President Trump has now declared a national emergency to fund his long-sought border wall. It is no surprise that when a fascistic president like Trump starts throwing around the idea of a national emergency, media outlets like Esquire start asking whether “it might be time to start fireproofing the Reichstag,” a clear allusion to Hitler’s ascent to power in 1933. But is the comparison justified? Is Trump’s declaration of a national emergency a threat to American democracy?
The short answer is: National emergencies are normal … until they’re not. The United States has been in a state of nearly continual national emergency since the passage of the National Emergencies Act in 1976. Trump’s national emergency would be the 32nd national emergency currently in effect. Others include selective embargoes on Syria, Libya, and South Sudan and opposition to the “Proliferation of Weapons of Mass Destruction.” Congress can override a president’s national emergency, but only with a two-thirds majority vote.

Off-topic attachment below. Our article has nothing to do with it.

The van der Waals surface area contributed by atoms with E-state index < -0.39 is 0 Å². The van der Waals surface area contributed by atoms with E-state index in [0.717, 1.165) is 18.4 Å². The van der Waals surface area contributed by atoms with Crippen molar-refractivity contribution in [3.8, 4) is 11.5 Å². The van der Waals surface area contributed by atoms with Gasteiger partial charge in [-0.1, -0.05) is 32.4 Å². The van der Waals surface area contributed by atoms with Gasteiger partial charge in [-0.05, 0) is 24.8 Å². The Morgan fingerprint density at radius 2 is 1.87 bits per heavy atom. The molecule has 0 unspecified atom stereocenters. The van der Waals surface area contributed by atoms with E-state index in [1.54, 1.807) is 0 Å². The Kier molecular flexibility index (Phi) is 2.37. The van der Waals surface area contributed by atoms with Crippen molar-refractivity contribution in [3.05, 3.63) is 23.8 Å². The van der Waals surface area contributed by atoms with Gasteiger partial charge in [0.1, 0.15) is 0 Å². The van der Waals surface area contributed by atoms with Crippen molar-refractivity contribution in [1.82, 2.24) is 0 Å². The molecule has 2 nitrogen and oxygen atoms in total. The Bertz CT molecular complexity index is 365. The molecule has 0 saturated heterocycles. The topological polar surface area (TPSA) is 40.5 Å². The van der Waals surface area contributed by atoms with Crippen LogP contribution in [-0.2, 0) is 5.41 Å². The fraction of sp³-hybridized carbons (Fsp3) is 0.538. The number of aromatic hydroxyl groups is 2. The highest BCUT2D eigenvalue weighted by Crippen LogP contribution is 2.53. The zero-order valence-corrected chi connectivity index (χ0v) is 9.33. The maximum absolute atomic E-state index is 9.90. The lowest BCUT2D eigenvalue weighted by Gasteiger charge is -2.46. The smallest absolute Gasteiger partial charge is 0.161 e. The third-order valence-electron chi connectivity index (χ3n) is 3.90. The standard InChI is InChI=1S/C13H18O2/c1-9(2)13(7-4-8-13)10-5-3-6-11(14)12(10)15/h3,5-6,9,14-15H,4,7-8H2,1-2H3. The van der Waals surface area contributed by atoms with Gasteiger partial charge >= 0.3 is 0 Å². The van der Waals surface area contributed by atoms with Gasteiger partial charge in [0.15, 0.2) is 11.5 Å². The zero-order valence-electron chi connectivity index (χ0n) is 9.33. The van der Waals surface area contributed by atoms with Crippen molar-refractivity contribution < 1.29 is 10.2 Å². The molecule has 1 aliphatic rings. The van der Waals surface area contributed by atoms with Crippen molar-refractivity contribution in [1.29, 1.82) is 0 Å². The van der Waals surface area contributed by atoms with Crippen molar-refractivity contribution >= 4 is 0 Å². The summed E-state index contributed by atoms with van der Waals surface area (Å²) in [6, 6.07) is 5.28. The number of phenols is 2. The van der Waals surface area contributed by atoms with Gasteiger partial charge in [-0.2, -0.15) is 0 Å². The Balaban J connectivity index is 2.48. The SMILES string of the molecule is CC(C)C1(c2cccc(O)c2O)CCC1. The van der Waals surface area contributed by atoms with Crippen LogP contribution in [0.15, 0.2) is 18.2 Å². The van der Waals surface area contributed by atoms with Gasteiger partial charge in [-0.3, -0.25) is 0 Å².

More broadly, parliamentary governments typically enact emergency provisions that limit civil liberties and enable the centralization of authority in order to protect themselves from social upheaval, natural disasters, and other unforeseen calamities. A political interpretation of such measures was coined “militant democracy” by the political theorist Karl Loewenstein in 1935.